In my experience of coaching and developing managers and leaders, there are some core reasons why delegation isn’t always done effectively. One of those reasons is that managers often, initially, feel threatened. It’s important for those who delegate to understand that they will not be handing over their entire job – just certain tasks – and they decide which tasks they want to delegate. Some managers feel that their job will be redundant, or that the task will be done to a higher standard! But why should you be worried about someone else doing a task better than you? If they can do it really well, all the more reason for giving it to them! Remember, the aim is to make your team more efficient and effective, and also to empower people to use their skills and develop. Ineffective delegation also causes bad stress in the work environment. We spoke about the detrimental effect bad stress can have on employee wellbeing in our blog on Tuesday, and also how good stress (eustress) can have a positive effect.

Effective delegation will cause some eustress in your team as eustress is primarily based on perceptions. It is how you perceive your given situation and how you perceive your given task. It is not what is actually happening, but a person's perception of what is happening. Some contributing factors to this good stress are a person's beliefs about the effectiveness and their ability to perform those actions you have delegated. If a person has low empowerment they will see the demand as more distressful than eustressful because the perceived level of what the person has is lower. When a person has high empowerment they can set their goals higher and be motivated to achieve them. The goal then is to increase empowerment and autonomy in order to enable people to increase eustress.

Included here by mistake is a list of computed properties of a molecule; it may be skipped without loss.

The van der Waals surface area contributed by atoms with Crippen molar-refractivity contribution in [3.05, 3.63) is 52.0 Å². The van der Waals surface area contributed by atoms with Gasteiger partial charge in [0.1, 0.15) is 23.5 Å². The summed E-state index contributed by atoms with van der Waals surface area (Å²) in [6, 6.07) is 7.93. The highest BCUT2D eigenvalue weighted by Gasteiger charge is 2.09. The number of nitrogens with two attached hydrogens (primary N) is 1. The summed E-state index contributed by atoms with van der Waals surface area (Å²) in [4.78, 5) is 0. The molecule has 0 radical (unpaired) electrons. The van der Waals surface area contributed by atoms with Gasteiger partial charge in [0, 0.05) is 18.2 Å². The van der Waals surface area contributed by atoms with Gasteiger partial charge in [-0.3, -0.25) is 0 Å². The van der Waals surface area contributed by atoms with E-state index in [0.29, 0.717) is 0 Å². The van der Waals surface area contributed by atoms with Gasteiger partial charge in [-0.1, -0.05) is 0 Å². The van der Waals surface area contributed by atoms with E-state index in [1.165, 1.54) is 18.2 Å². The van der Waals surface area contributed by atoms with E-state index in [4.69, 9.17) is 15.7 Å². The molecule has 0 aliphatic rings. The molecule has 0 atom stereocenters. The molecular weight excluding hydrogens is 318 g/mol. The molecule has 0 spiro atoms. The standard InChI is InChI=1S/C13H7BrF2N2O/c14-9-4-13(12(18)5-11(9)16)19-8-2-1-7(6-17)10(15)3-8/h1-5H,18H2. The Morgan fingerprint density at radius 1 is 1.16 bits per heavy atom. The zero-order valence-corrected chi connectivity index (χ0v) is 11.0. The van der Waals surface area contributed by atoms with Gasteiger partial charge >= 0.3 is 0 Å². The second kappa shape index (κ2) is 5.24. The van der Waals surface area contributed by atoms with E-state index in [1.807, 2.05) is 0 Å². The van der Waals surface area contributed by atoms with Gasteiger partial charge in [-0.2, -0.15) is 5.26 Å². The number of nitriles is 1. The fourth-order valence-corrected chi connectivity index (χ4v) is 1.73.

Here is our quick checklist for the effective delegation that will empower your employees – how many can you confidently tick?

 

Delegation Checklist

  1. Have you prepared clear objectives, deadlines and success indicators and discussed these with the team member?
  2. Have you set time aside to share expectations and ensure understanding and defined any limitations or constraints?
  3. Have you provided all the relevant information? Does the information travel to employees quickly enough for them to make intelligent, informed decisions about their work?
  4. Can questions be asked freely? Will you be providing the necessary feedback for the team member to stay on track?
  5. Are you encouraging individual initiative and creativity?
  6. Has there been enough training for team members to enable them to perform the task well?
  7. Have team members been given the appropriate authority to complete the task?
  8. Do team members know where they can seek help and guidance if needed?